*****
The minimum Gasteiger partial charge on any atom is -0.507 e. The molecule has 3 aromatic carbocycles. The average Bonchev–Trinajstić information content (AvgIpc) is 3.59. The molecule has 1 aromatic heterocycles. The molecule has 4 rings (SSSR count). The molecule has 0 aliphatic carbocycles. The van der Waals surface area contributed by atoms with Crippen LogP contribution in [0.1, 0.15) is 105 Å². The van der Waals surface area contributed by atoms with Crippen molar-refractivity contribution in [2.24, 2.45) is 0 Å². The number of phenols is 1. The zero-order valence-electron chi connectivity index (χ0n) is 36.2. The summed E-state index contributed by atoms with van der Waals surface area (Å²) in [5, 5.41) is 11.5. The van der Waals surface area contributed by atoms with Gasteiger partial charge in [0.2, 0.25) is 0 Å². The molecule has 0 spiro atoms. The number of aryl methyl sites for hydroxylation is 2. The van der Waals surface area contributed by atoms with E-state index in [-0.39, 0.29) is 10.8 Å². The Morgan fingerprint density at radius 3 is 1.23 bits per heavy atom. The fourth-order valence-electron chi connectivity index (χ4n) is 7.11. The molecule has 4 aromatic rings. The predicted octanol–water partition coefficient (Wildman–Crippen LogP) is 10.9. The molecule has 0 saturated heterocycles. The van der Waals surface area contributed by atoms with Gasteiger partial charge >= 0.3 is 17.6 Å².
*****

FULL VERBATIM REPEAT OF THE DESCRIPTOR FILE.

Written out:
The minimum Gasteiger partial charge on any atom is -0.507 e. The molecule has 3 aromatic carbocycles. The average Bonchev–Trinajstić information content (AvgIpc) is 3.59. The molecule has 1 aromatic heterocycles. The molecule has 4 rings (SSSR count). The molecule has 0 aliphatic carbocycles. The van der Waals surface area contributed by atoms with Crippen LogP contribution in [0.1, 0.15) is 105 Å². The van der Waals surface area contributed by atoms with Crippen molar-refractivity contribution in [2.24, 2.45) is 0 Å². The number of phenols is 1. The zero-order valence-electron chi connectivity index (χ0n) is 36.2. The summed E-state index contributed by atoms with van der Waals surface area (Å²) in [5, 5.41) is 11.5. The van der Waals surface area contributed by atoms with Gasteiger partial charge in [0.2, 0.25) is 0 Å². The molecule has 0 spiro atoms. The number of aryl methyl sites for hydroxylation is 2. The van der Waals surface area contributed by atoms with E-state index in [-0.39, 0.29) is 10.8 Å². The Morgan fingerprint density at radius 3 is 1.23 bits per heavy atom. The fourth-order valence-electron chi connectivity index (χ4n) is 7.11. The molecule has 4 aromatic rings. The predicted octanol–water partition coefficient (Wildman–Crippen LogP) is 10.9. The molecule has 0 saturated heterocycles. The van der Waals surface area contributed by atoms with Gasteiger partial charge >= 0.3 is 17.6 Å².